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The Peterkins’ Picnic
by [?]

There was some doubt about the weather. Solomon John looked at the “Probabilities”; there were to be “areas of rain” in the New England States.

Agamemnon thought if they could only know where the areas of rain were to be they might go to the others. Mr. Peterkin proposed walking round the house in a procession, to examine the sky. As they returned they met Ann Maria Bromwick, who was to go, much surprised not to find them ready.

Mr. and Mrs. Peterkin were to go in the carryall, and take up the lady from Philadelphia, and Ann Maria, with the rest, was to follow in a wagon, and to stop for the daughters of the lady from Philadelphia. The wagon arrived, and so Mr. Peterkin had the horse put into the carryall.

A basket had been kept on the back piazza for some days, where anybody could put anything that would be needed for the picnic as soon as it was thought of. Agamemnon had already decided to take a thermometer; somebody was always complaining of being too hot or too cold at a picnic, and it would be a great convenience to see if she really were so. He thought now he might take a barometer, as “Probabilities” was so uncertain. Then, if it went down in a threatening way, they could all come back.

The little boys had tied their kites to the basket. They had never tried them at home; it might be a good chance on the hills. Solomon John had put in some fishing-poles; Elizabeth Eliza, a book of poetry. Mr. Peterkin did not like sitting on the ground, and proposed taking two chairs, one for himself and one for anybody else. The little boys were perfectly happy; they jumped in and out of the wagon a dozen times, with new india-rubber boots, bought for the occasion.

Before they started, Mrs. Peterkin began to think she had already had enough of the picnic, what with going and coming, and trying to remember things. So many mistakes were made. The things that were to go in the wagon were put in the carryall, and the things in the carryall had to be taken out for the wagon! Elizabeth Eliza forgot her water-proof, and had to go back for her veil, and Mr. Peterkin came near forgetting his umbrella.

Mrs. Peterkin sat on the piazza and tried to think. She felt as if she must have forgotten something; she knew she must. Why could not she think of it now, before it was too late? It seems hard any day to think what to have for dinner, but how much easier now it would be to stay at home quietly and order the dinner,–and there was the butcher’s cart! But now they must think of everything.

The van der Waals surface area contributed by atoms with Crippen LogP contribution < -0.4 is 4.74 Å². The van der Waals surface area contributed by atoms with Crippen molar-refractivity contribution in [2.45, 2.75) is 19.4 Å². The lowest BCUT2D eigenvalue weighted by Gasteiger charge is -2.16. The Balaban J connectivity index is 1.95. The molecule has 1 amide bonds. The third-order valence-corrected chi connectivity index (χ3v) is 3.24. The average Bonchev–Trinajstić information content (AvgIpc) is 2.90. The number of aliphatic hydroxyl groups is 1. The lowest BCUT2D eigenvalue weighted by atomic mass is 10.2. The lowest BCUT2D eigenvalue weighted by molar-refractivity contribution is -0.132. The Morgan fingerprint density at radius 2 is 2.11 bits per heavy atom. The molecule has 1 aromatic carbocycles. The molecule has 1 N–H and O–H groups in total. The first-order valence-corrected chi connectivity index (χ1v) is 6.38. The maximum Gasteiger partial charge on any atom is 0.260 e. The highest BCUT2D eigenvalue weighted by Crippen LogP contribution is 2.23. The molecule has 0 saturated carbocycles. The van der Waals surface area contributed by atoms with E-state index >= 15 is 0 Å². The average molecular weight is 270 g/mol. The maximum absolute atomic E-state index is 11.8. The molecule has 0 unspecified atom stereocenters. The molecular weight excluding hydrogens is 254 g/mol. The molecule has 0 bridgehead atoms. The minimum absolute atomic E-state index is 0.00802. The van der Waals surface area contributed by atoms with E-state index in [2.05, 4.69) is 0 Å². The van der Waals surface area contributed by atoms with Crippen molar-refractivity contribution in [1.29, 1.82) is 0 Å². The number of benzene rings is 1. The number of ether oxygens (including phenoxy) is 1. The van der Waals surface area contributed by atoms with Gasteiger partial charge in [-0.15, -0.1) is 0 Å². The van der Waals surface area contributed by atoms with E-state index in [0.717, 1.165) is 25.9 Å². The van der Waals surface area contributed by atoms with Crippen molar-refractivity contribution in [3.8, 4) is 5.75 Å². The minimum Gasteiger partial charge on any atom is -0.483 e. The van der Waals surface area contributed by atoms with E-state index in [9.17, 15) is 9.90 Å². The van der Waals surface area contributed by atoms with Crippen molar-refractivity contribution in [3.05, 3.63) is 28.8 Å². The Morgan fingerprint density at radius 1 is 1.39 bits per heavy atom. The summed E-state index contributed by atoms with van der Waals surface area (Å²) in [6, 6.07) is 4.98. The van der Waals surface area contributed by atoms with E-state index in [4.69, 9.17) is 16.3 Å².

At last she was put into the carryall, and Mr. Peterkin in front to drive. Twice they started, and twice they found something was left behind,–the loaf of fresh brown bread on the back piazza, and a basket of sandwiches on the front porch. And, just as the wagon was leaving, the little boys shrieked, “The basket of things was left behind!”

Everybody got out of the wagon. Agamemnon went back into the house, to see if anything else were left. He looked into the closets; he shut the front door, and was so busy that he forgot to get into the wagon himself. It started off and went down the street without him!

He was wondering what he should do if he were left behind (why had they not thought to arrange a telegraph wire to the back wheel of the wagon, so that he might have sent a message in such a case!), when the Bromwicks drove out of their yard, in their buggy, and took him in.

They joined the rest of the party at Tatham Corners, where they were all to meet and consult where they were to go. Mrs. Peterkin called to Agamemnon, as soon as he appeared. She had been holding the barometer and the thermometer, and they waggled so that it troubled her. It was hard keeping the thermometer out of the sun, which would make it so warm. It really took away her pleasure, holding the things. Agamemnon decided to get into the carryall, on the seat with his father, and take the barometer and thermometer.